When using the Text-IO library, you can configure the text terminals via properties files.
Colors can be specified using standard HTML names (e.g.
crimson), hex strings (e.g.
rgb format strings (e.g.
or hsl format strings (e.g.
How does Text-IO create colors from these string representations?
Until recently, the implementation used the static method
web(String colorString) provided by
This method supports all the above mentioned formats and returns a
Text-IO needs a
java.awt.Color, but creating one from the returned
javafx.scene.Color is straightforward.
However, I was not happy with this solution. It made my code depend on JavaFX, although Text-IO doesn’t actually use JavaFX. And starting with JDK 11, JavaFX is no longer part of the JDK.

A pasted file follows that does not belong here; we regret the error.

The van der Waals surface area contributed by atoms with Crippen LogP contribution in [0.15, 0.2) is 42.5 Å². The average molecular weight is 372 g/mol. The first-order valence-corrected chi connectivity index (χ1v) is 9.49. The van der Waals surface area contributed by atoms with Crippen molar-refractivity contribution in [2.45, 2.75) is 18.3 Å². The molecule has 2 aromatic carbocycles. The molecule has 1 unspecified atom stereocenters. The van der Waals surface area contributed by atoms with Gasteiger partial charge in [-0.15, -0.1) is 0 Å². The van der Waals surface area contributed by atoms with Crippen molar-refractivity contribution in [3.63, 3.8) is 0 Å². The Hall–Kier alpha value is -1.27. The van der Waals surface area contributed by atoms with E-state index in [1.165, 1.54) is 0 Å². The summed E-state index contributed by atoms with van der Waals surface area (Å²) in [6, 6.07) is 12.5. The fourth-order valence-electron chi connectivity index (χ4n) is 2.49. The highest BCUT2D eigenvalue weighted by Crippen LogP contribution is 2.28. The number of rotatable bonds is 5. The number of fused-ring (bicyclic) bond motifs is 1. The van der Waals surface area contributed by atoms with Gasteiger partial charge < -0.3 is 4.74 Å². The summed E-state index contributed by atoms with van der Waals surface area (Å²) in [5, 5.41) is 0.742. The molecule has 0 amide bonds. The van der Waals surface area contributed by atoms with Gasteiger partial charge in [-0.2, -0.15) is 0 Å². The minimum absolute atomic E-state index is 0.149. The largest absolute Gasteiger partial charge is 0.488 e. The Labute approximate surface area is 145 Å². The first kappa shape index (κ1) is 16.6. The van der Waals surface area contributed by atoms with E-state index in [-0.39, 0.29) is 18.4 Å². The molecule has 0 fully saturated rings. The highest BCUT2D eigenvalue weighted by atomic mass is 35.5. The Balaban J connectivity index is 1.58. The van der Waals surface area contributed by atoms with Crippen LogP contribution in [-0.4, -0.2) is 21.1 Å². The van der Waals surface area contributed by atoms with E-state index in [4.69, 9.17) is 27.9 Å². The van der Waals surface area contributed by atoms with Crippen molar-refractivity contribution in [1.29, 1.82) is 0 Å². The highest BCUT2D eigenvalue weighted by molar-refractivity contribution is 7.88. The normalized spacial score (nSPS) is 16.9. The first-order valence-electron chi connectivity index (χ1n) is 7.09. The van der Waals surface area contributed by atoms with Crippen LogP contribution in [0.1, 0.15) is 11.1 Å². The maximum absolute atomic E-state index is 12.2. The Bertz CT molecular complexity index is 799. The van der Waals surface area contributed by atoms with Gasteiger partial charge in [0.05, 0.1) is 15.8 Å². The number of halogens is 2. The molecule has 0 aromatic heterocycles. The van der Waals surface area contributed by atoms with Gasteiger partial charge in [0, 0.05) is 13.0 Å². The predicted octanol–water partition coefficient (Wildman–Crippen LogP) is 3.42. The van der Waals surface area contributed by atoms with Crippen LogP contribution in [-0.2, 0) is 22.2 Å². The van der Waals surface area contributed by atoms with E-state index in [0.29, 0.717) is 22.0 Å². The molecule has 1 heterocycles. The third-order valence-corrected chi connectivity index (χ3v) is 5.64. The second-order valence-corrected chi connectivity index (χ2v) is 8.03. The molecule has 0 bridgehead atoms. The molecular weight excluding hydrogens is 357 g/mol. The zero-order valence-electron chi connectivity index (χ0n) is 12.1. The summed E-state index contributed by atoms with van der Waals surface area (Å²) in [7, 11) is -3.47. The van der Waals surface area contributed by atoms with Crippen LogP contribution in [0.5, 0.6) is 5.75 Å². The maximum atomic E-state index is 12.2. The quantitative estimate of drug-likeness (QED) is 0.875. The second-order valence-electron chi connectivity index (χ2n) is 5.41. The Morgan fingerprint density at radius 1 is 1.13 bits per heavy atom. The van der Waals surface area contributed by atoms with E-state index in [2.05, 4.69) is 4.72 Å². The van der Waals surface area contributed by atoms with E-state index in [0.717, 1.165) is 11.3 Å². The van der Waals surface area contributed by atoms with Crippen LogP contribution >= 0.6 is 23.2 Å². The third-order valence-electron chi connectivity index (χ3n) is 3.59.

So I decided to write a little library named AWT Color Factory for creating java.awt.Color objects from string representations.
The simplest way to do this is to copy the code of the
javafx.scene.Color.web(String colorString) method and adapt it to create java.awt.Color instances.
But, what about licensing? JavaFX is released under the GPL, so my library must use the same license. Text-IO is instead released under the Apache-2.0 license. Is it then allowed to use my library? Yes, it is. The license under which JavaFX is released is actually not GPL, but GPL 2 with Classpath exception. The same applies to my library. This is very important, because the Classpath exception clause gives you permission to include the AWT Color Factory library in your executable code, regardless of the license under which your software is distributed.
AWT Color Factory is available in JCenter and Maven Central.
The library requires Java 7 or newer. The jar artifact is modularized under the name
Starting with version 3.2.0, Text-IO uses the AWT Color Factory library and no longer depends on JavaFX.